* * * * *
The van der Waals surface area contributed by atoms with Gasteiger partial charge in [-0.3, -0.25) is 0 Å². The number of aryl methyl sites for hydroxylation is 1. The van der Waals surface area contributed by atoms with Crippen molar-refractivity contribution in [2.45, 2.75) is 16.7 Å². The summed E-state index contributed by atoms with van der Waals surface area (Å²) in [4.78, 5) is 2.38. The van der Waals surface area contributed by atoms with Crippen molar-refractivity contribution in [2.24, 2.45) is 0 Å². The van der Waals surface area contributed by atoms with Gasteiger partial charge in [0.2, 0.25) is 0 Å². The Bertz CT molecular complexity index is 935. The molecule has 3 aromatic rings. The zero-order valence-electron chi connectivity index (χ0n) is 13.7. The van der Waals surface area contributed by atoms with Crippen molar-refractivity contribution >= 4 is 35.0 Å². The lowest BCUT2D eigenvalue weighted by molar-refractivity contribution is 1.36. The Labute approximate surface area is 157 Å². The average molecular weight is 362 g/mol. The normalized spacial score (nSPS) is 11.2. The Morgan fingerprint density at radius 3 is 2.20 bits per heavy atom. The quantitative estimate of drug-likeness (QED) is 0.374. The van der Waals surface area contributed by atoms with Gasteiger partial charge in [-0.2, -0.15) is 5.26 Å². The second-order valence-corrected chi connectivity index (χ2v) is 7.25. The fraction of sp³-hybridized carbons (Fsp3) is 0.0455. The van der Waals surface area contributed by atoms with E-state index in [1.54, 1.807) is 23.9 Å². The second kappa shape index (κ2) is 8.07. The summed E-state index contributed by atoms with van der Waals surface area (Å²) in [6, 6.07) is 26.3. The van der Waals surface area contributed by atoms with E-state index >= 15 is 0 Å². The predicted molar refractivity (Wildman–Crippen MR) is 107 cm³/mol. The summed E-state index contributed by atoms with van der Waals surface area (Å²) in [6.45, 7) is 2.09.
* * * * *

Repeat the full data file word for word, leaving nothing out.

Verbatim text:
The van der Waals surface area contributed by atoms with Gasteiger partial charge in [-0.3, -0.25) is 0 Å². The number of aryl methyl sites for hydroxylation is 1. The van der Waals surface area contributed by atoms with Crippen molar-refractivity contribution in [2.45, 2.75) is 16.7 Å². The summed E-state index contributed by atoms with van der Waals surface area (Å²) in [4.78, 5) is 2.38. The van der Waals surface area contributed by atoms with Crippen molar-refractivity contribution in [2.24, 2.45) is 0 Å². The van der Waals surface area contributed by atoms with Gasteiger partial charge in [0.2, 0.25) is 0 Å². The Bertz CT molecular complexity index is 935. The molecule has 3 aromatic rings. The zero-order valence-electron chi connectivity index (χ0n) is 13.7. The van der Waals surface area contributed by atoms with Crippen molar-refractivity contribution >= 4 is 35.0 Å². The lowest BCUT2D eigenvalue weighted by molar-refractivity contribution is 1.36. The Labute approximate surface area is 157 Å². The average molecular weight is 362 g/mol. The normalized spacial score (nSPS) is 11.2. The Morgan fingerprint density at radius 3 is 2.20 bits per heavy atom. The quantitative estimate of drug-likeness (QED) is 0.374. The van der Waals surface area contributed by atoms with Gasteiger partial charge in [-0.2, -0.15) is 5.26 Å². The second-order valence-corrected chi connectivity index (χ2v) is 7.25. The fraction of sp³-hybridized carbons (Fsp3) is 0.0455. The van der Waals surface area contributed by atoms with E-state index in [1.54, 1.807) is 23.9 Å². The second kappa shape index (κ2) is 8.07. The summed E-state index contributed by atoms with van der Waals surface area (Å²) in [6, 6.07) is 26.3. The van der Waals surface area contributed by atoms with E-state index >= 15 is 0 Å². The predicted molar refractivity (Wildman–Crippen MR) is 107 cm³/mol. The summed E-state index contributed by atoms with van der Waals surface area (Å²) in [6.45, 7) is 2.09.